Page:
PEARSALL, Phyllis (née Gross) 1906-1995. Originator of the London A-Z. Phyllis Pearsall was born at 3 Court Lane Gardens, then named Budapest, in 1906, a house that was to be her home until shortly before the outbreak of World War One. Born to an Irish mother who had eloped with a Hungarian father to Gretna Green, she had a difficult childhood. Her mother’s mental illnesses and the bankruptcy of her father forced her to leave Roedean and finish her teenage years living rough in Paris. In 1908, her parents had established a map-making company in London named ‘Geographer’ and this enterprise had a long-term influence on Phyllis, although her father was obliged to sell the company to pay his debts.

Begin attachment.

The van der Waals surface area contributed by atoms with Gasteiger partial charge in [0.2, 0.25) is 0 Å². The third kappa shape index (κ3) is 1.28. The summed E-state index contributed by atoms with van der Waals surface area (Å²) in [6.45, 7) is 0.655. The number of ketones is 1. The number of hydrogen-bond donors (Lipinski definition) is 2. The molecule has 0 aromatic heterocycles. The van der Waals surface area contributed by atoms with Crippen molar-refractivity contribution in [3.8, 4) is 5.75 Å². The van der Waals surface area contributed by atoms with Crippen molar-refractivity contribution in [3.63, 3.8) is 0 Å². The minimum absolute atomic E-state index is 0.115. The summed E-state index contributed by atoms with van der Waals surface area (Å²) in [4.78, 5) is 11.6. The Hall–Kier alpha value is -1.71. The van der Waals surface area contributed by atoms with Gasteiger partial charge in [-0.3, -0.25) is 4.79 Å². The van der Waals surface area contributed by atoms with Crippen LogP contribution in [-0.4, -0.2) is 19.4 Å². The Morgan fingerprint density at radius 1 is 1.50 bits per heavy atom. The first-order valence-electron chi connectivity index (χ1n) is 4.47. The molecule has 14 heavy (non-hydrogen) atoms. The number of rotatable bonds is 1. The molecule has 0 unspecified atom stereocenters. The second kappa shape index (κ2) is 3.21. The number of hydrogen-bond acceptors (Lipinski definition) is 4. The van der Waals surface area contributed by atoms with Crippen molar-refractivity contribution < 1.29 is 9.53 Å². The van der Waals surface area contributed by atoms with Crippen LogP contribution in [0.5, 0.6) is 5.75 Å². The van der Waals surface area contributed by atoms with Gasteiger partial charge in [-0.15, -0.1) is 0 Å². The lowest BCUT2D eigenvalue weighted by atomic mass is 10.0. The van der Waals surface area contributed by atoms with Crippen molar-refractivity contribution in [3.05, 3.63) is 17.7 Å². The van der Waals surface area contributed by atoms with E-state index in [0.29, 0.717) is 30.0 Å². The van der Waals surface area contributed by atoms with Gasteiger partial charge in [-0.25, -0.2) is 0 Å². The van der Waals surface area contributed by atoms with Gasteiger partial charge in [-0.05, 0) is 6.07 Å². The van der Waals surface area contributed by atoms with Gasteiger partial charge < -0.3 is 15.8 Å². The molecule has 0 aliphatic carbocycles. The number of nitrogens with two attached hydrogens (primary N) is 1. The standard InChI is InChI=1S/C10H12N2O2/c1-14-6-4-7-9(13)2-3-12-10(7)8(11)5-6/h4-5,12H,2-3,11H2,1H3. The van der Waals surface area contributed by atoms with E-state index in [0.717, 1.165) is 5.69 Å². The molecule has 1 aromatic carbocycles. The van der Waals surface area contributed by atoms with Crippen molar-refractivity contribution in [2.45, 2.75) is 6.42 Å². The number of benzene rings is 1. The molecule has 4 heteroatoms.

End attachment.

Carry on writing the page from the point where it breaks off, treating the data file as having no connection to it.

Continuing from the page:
In 1935 a taxi ride on a wet evening to a dinner party in Maida Vale had elicited some commiseration from her hostess. ‘It is tremendously hard to negotiate London’, to which her husband added, ‘unless you are in a taxi, there is no clear way to know how to get where you are going’. From these chance comments, the idea of producing an easy to read, street by street map of London was born. Working from Ordnance Survey maps, Phyllis ultimately listed 23,000 roads. A company was formed, ‘The Geographers Map Company’ and the first London A-Z guide was published in 1936.